I was born in 1950, to a family that was Christian but unchurched. I was baptized at 14 and began teaching Sunday School almost at once, and kept it up through college and beyond. In 1979, after finishing graduate school and having my first baby, I took a part-time job at St. Paul’s Church in New Haven as Christian Education Coordinator. Dissatisfied with published curriculums, I began creating lectionary cartoons, writing pageants and celebrations, and telling Bible stories with a feltboard of my own design.
In 1980 I began publishing the lectionary cartoons, now named The Sunday Paper, from my home. Over the years I added The Sunday Paper Junior for younger readers; Alleluia! Amen, a communion book for children; New Life, a baptism book; Go, Tell It on the Mountain, a collection of Christmas pageants; and Risen With Christ, a collection of resources for Holy Week. I also began traveling to parishes and conferences as a speaker and workshop leader. Offering the Gospel to Children was published in 1992 by Cowley Press. I Love Christmas, The Sunday Paper’s first (and only) full-color book, celebrating family and parish holiday traditions, and Learning to Love, a spiritual autobiography published by Church Publishing Inc., both came out in 2001.
Meanwhile, St. Paul’s had merged with St. James the Apostle to become the Episcopal Church of St. Paul & St. James. In 1995 I was commissioned as Children’s Missioner and my position became full-time. For the next 13 years I developed and led a ministry of outreach and evangelism with inner-city children, including an evening worship program with crafts and supper, and later an after-school program and a three-week summer program. In 1999, the Children’s Mission established an affiliated entrepreneurship, Beulah Enterprises, to develop my feltboard stories as kits (“Beulah Land”) and distribute other creative materials—toys, puppets, books, and gifts—to enhance the capacity of children and adults to engage creatively with our faith story. Beulah Land published a complete curriculum in 2006. Both the Children’s Mission and Beulah Enterprises were the work of many hands and hearts, and the recipients of support beyond measure from faithful people near and far, all of whom deserve enormous thanks.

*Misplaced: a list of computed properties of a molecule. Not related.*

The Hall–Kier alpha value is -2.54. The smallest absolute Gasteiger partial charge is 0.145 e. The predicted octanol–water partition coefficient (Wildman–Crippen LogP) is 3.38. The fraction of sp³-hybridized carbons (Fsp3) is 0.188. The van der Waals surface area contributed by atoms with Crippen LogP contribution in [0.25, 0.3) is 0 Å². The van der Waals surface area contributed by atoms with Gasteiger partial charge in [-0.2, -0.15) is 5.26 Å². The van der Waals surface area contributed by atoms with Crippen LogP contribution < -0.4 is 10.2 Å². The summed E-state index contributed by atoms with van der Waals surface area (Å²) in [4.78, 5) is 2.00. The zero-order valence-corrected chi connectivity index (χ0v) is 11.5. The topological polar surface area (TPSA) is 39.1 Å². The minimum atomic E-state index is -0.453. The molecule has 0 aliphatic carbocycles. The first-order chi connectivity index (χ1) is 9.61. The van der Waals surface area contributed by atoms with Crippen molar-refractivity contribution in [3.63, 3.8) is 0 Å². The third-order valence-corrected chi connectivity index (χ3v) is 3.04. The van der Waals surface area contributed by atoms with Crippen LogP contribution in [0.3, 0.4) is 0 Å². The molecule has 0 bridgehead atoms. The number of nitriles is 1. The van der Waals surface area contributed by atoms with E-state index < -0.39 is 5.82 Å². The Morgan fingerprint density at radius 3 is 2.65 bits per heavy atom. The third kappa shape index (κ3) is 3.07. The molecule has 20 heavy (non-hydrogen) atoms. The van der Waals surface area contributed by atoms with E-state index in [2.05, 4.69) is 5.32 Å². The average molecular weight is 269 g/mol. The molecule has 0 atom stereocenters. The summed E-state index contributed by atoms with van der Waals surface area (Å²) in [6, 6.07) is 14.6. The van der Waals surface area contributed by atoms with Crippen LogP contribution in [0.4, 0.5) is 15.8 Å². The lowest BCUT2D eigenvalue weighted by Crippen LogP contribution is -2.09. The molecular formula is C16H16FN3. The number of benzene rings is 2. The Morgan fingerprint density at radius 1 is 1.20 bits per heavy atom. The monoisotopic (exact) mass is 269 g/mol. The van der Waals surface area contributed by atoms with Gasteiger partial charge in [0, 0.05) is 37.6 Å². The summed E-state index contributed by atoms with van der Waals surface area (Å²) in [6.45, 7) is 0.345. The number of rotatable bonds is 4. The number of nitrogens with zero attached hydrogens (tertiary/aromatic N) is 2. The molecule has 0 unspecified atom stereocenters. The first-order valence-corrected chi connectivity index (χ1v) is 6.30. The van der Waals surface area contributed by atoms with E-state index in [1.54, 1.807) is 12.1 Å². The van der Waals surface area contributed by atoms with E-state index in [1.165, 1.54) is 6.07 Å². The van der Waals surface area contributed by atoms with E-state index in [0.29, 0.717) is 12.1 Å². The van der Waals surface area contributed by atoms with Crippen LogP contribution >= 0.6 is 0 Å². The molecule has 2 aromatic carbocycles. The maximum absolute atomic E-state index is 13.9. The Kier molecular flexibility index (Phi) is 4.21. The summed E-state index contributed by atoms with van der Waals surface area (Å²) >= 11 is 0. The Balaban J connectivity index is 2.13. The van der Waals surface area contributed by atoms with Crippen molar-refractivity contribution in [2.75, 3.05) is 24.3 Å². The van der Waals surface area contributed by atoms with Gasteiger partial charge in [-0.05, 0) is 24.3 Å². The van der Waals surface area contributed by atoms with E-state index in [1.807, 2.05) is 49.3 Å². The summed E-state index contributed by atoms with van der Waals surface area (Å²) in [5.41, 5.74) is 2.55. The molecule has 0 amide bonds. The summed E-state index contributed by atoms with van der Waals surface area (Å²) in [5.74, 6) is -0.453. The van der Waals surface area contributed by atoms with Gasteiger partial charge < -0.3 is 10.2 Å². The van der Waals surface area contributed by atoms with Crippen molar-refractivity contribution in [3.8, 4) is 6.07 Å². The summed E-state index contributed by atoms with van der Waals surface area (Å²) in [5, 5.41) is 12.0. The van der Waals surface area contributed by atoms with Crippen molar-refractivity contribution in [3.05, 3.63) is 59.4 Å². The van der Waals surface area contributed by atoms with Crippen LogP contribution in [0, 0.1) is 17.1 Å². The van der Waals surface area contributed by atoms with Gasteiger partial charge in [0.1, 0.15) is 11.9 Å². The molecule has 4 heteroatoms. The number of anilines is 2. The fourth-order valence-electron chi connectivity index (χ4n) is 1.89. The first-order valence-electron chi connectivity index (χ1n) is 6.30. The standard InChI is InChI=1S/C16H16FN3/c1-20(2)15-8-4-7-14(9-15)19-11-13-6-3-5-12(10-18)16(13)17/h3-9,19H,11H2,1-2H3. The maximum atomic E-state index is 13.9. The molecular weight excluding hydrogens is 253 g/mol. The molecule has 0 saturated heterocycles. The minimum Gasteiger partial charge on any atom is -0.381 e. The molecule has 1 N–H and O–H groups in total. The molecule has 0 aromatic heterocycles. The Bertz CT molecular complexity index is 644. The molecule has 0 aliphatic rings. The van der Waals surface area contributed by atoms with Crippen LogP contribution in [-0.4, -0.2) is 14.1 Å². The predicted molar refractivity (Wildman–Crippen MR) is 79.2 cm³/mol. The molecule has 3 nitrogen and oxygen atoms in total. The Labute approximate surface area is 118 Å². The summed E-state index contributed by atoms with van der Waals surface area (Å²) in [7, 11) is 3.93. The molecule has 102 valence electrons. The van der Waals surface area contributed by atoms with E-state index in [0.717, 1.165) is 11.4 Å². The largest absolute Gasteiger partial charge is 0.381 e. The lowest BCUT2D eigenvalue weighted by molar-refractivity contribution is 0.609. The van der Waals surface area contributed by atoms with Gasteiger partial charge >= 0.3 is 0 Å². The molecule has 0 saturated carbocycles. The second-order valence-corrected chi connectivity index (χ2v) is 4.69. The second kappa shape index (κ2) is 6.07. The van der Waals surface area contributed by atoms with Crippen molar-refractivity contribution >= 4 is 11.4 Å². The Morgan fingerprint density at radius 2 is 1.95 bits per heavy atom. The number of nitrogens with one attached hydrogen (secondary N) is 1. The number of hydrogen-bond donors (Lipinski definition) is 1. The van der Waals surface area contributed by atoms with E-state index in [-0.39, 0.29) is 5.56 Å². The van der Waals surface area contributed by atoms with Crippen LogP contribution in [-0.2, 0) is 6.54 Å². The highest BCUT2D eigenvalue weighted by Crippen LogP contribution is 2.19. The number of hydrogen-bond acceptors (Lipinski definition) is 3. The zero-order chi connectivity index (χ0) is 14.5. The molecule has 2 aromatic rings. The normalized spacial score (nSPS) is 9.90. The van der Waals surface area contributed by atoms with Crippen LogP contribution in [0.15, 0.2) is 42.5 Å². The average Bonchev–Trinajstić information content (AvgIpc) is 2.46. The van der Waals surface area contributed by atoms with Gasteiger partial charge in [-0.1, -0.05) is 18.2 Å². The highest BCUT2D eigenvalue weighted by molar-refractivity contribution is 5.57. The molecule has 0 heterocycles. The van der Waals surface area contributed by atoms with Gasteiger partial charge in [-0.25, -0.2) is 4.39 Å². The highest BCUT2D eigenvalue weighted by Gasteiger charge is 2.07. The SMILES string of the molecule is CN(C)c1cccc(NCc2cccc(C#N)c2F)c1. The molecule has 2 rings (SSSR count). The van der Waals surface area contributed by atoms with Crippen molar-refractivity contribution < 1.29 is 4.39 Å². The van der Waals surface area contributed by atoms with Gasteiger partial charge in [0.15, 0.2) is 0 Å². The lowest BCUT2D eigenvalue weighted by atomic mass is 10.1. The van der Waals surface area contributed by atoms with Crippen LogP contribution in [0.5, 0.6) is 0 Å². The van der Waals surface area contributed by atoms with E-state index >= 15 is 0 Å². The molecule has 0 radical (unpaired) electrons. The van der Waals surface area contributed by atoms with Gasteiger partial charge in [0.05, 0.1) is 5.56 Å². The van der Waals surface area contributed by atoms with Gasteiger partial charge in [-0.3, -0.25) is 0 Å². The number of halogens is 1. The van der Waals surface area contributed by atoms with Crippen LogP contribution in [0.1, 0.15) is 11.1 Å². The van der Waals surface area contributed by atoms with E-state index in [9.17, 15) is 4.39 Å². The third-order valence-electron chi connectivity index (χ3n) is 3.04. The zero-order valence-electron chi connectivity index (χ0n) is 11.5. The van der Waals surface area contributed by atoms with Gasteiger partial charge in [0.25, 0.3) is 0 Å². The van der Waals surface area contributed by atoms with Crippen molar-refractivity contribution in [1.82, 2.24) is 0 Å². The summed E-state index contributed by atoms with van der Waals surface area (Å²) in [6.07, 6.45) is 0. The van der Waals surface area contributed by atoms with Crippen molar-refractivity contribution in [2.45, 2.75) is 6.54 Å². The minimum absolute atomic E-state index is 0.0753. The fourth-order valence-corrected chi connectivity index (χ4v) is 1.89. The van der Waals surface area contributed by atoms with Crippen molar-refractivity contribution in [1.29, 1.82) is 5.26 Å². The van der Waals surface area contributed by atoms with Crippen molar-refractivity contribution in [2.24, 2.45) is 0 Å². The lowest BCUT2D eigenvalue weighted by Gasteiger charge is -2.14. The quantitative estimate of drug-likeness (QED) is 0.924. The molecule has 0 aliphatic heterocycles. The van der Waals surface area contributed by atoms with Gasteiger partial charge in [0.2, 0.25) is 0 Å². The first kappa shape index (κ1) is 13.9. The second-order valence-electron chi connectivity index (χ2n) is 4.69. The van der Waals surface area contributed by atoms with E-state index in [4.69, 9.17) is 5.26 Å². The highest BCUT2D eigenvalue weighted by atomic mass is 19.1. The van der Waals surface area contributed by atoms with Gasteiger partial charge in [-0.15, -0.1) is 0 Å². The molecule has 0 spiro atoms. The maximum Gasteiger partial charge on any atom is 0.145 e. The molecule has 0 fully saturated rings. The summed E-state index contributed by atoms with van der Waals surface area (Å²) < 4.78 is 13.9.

I retired from parish work in 2008, and continue to operate The Sunday Paper, which also took over Beulah Enterprises when the mission of St. Paul & St. James moved in other directions after my retirement. I am also very involved with Grace & St. Peter’s Episcopal Church in Hamden, CT, the parish we joined after I retired. A special privilege in this faith community is that I am able to lead adult education—something for which I had no time when I was a staff member for children’s formation.
My formal education (Bryn Mawr A.B., Yale Ph.D.) is in English literature, which has disciplined me to respond with integrity to the Scriptural text. As teacher, artist, storyteller and lay minister, I have always been first and foremost an evangelist: that is, my vocation is to invite children and adults to hear the Good News and respond with wonder, joy, faith, hope and love. I was recognized for this work in October of 2004, with an honorary degree of Doctor of Humane Letters from Berkeley Divinity School at Yale, and, in November of 2007, with the Rev. Canon Clinton R. Jones Award granted by the Friends of Christ Church Cathedral, Hartford.
I am also a wife, mother, and grandmother, with one daughter born in each of three decades—1978, 1982, and 1992. The oldest daughter is a priest, and the second a diocesan officer for children’s ministries in the UK. The third is discovering her vocation in fine art. We are also the grandparents of a bright and lively boy born in 2008, and a second grandson who arrived prematurely in 2015 and did not survive.
The rest of my life includes choral singing, sewing, knitting, reading, and attempting to defend my garden from the local woodchucks.
Brief description of issues and concerns raised in my work
In Scripture and liturgy we tell the story of God’s dealings with us, and incorporate the story into our own lives through sacrament. But the church has evolved separate structures for engaging children with Scripture and liturgy: children’s Bibles and Bible stories, Sunday school curriculum, Sunday School classes, children’s chapel, children’s sermons, Christmas pageants, and so on. Frequently these structures have presented a seriously abridged and distorted Gospel. Often we ourselves are still captive to the “kiddie gospel” that was taught to us as children.
In all my work, I raise the questions: What in fact is the story that we wish to tell? How do we tell it with children? Children learn through fantasy and play; how can we re-forge the ancient link between liturgy, learning and play? And most basic of all: How may we find new ways of hearing the story ourselves, and opening ourselves to the power of Scriptural image and language—how can we rediscover the Good News in its fullness, so as to make it known to our children?